COLUMBUS, Ohio -- As a redshirt freshman in 2005-06, Tony Boyle was the fourth of four Southern Illinois big men, averaging just nine minutes. In 2006-07, the 6-foot-8 sophomore had moved up the depth chart slightly, yet still averaged only a bucket a ballgame.
On Friday night in the Salukis' 61-51 first-round win over Holy Cross, however, Boyle stepped out of the shadows and became a folk hero.
In recent years, SIU has built a reputation for nails-tough defense, but the Salukis' increase in national prominence -- a high poll ranking, a school-record 28 wins and an NCAA No. 4 seed -- are due in large part to a new and improved layer of streaky offense. One of those streaks happened late in the first half of Friday's game, when 6-7 junior forward Matt Shaw broke open a tight 19-19 contest with an alley-oop finish and a transition goaltend. He finished the first half with a team-high 11 points.
But as the halftime buzzer sounded, Shaw came down awkwardly on his ankle going for an offensive rebound. As Shaw lurched and limped off the court, the maroon-clad fans behind the SIU bench looked on in hushed silence, pondering their NCAA fate with hands drawn to mouths.
"It was a real shooting pain," said Shaw after the game. "I didn't know if I was going to be able to play any more or not."
Despite the steep stakes of an NCAA Tournament game, Shaw's coach wasn't going to take any chances with his most dynamic player.
"I waited until two minutes [left in halftime], and he got off the trainer's table and was a little ginger," SIU coach Chris Lowery said. "I just said, 'No,' and walked out [of the locker room]. At that point I wasn't going to play him no matter if he could or if he couldn't."
So enter Boyle, and enter destiny.
"When I went out there, I drew something up and put Tony Boyle's initials down and we just went on," said Lowery. "I didn't say anything about it, that was the key. I think if I would have talked to him, he would have panicked and gotten nervous."
"There was no thinking, there was no time to think," Boyle said. "Halftime was over, coach put me in and I had to play."
It took him a few minutes to warm up, but play he did. By the 16-minute media timeout, Shaw had hobbled back out to the bench in his warmups and transferred his offensive mojo to Boyle with a fist-knock and a "come on, T.B." After Holy Cross had trimmed the lead to two -- and as the purple Patriot League-eating contingent across the aisle began smelling a giant upset -- the backup big man picked up offensively where Shaw had left off. Keyed by Boyle's layups and free throws, the Salukis began to rebuild a buffer.
Even though he didn't play a minute of the first half, Boyle ended the game as the Salukis' leading scorer with 14. In his pinch-balling role, he also contributed five rebounds (two offensive), clogged up the paint and drew four Crusader fouls.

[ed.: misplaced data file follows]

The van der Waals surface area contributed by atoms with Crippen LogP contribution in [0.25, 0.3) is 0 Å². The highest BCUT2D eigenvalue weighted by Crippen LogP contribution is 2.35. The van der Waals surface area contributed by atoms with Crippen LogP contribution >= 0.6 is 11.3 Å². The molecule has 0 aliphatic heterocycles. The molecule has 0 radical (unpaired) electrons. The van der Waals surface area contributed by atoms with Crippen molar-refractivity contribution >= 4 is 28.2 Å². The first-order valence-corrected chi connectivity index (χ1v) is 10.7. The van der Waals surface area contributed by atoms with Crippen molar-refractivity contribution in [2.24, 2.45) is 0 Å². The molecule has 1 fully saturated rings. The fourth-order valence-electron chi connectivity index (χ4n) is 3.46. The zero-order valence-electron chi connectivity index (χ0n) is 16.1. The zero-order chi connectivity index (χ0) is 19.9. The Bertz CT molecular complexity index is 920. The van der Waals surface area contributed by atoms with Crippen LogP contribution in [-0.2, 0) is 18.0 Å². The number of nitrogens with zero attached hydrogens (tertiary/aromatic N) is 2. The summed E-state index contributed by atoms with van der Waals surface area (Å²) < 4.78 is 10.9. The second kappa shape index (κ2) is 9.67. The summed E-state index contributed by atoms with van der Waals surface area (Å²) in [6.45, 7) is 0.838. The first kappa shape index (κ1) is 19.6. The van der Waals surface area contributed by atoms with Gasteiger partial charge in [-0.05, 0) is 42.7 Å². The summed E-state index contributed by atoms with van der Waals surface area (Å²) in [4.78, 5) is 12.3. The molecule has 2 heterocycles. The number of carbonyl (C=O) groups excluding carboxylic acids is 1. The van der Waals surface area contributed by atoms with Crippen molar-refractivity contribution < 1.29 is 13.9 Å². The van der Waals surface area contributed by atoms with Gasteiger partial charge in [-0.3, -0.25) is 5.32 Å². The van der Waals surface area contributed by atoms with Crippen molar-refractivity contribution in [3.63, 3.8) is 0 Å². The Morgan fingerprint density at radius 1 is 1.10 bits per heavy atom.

"The last thing I wrote on our board was 'Stay together,'" Lowery said. "I didn't know that we'd have a kid injured at the end of the half and he wouldn't be able to play again. Then for these kids to stay together, and have a kid play for a whole second half without being in foul trouble, executing on both sides of the ball the right way that Tony Boyle did today, that was phenomenal."
And the performance was a phenomenal confidence-booster as well for the young forward.
"It's not just my confidence, it's about gaining my coach's confidence as well," said Boyle, who was suspended by Lowery for an exhibition game earlier in the year for an unspecified team-rules violation. "I know what I can do, it's just good to be given the chance."
Then there's Shaw and his ankle, the health of which would certainly help against the Salukis' second-round opponent. Southern Illinois has already played Virginia Tech, on Nov. 26 at the Old Spice Classic in Orlando. Shaw was especially potent in that game, scoring a team-high 17 points on 6-for-7 shooting as SIU notched a 69-64 win over the Hokies.
"We're just going to wait and see tonight," Lowery said after the game. "Just go back to the hotel, get with the doctor and see what happens."
"This is the NCAAs, it's what we worked for all year long," Shaw said. "I'll get back in there if I'm physically able to."
But at least the Salukis faithful know they have a backup who's been tested in the crucible of NCAA Tournament play. Boyle's final basket of the game was a layup with 2:39 to go that extended the SIU lead to nine and prompted a Holy Cross timeout. The fans lifted up their new hero's name to the hoop heavens as a chant: "To-ny, Boy-le!"
"Yeah, I heard it," Boyle said. "It hasn't happened since high school, so I mean, it's awesome, what can I say?"
Kyle Whelliston is the founder of midmajority.com and a regular contributor to ESPN.com.